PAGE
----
Tuesday, January 19, 2010

In praise of small sensor cameras

click photo to enlarge
Those who use digital SLRs often have no time for small sensor cameras. Not only do they lament the lack of control that compacts offer, they also bemoan their low-light abilities, the image quality and the difficulty in producing out of focus backgrounds - what is today called "bokeh". I use both a DSLR and a compact digital camera, just as for a couple of decades I used a 35mm SLR and a compact rangefinder camera. Why did I then - and why do I now - accept the limitations of a small camera? The answer is simple: convenience, and because usually what it produces is good enough.

Take the LX3 that I use. It has what many see as a woefully short zoom (24mm-60mm in 35mm terms), but that's a range that covers about 80% of my photography. Moreover, the limitation is actually liberating, and interestingly I find myself using 24mm much of the time and ignoring the rest of the zoom. Additionally, with most of my shots I'm aiming to maximise the depth of field, so for me the "disadvantage" of the small sensor becomes an advantage. The maximum aperture of the LX3 is f2. In the days of SLRs that wasn't anything special, with 50mm f1.8 lenses being two a penny, and f1.4 and f1.2 being not too uncommon. Today though, f2 is wider than probably 90% of DSLR lenses. Then there's the image quality, noise, etc. The LX3 output isn't as good as a DSLR: that much is obvious if you view images on screen at 100%. However, that's not the way I look at photographs. At the usual screen size I see no difference, and in prints up to A3+ I struggle to see a difference, so the output, for my purposes, is clearly good enough. Where the LX3 really scores is in its pocketability - it can go everywhere I go with no inconvenience. But there's also the quality of the straight out-of-the-camera JPEGs and the very effective iA (Intelligent Auto) mode. Because it's an enthusiast's compact the user control and the ability to customise the set up are at the level of many DSLRs. All told its a good little camera that is, yes, good enough. Having said that, I couldn't see myself with a wide-angle compact such as this as my only camera: but as camera that is complementary to the DSLR it works well.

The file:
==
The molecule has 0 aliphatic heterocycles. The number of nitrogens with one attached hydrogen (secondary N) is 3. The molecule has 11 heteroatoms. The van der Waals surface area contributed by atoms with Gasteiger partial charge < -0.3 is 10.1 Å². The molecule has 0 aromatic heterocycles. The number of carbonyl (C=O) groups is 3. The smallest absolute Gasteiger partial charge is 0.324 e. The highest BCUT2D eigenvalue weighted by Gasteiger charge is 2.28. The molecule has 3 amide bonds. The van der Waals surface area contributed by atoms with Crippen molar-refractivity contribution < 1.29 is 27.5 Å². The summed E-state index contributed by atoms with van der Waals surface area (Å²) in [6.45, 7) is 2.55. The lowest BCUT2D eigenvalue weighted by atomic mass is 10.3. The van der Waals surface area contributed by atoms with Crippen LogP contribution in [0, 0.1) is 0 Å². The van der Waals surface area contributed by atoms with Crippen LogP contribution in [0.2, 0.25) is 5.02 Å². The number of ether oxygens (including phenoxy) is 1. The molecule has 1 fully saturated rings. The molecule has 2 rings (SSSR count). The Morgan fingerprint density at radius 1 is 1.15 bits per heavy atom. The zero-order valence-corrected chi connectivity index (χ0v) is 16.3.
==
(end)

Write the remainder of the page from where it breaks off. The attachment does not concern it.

Today's shot exemplifies some of its virtues. I set the dial to Intelligent Auto, overrode it only to the extent of dialling in -0.66EV to control the highlights, and, in a church on a dark January day, ended up with this sharp, hand-held image. The background is sufficiently out of focus to emphasise the chandelier above me, but the roof timbers and wooden angels staring down are still discernible, largely because it opened up the lens to the maximum of f2. When I compared this shot to the version I took using Aperture Priority mode it was certainly no worse.

photograph & text (c) T. Boughen

Camera: Lumix LX3
Mode: Intelligent Auto
Focal Length: 5.1mm (24mm/35mm equiv.)
F No: f2
Shutter Speed: 1/30
ISO: 200
Exposure Compensation: -0.66 EV
Image Stabilisation: On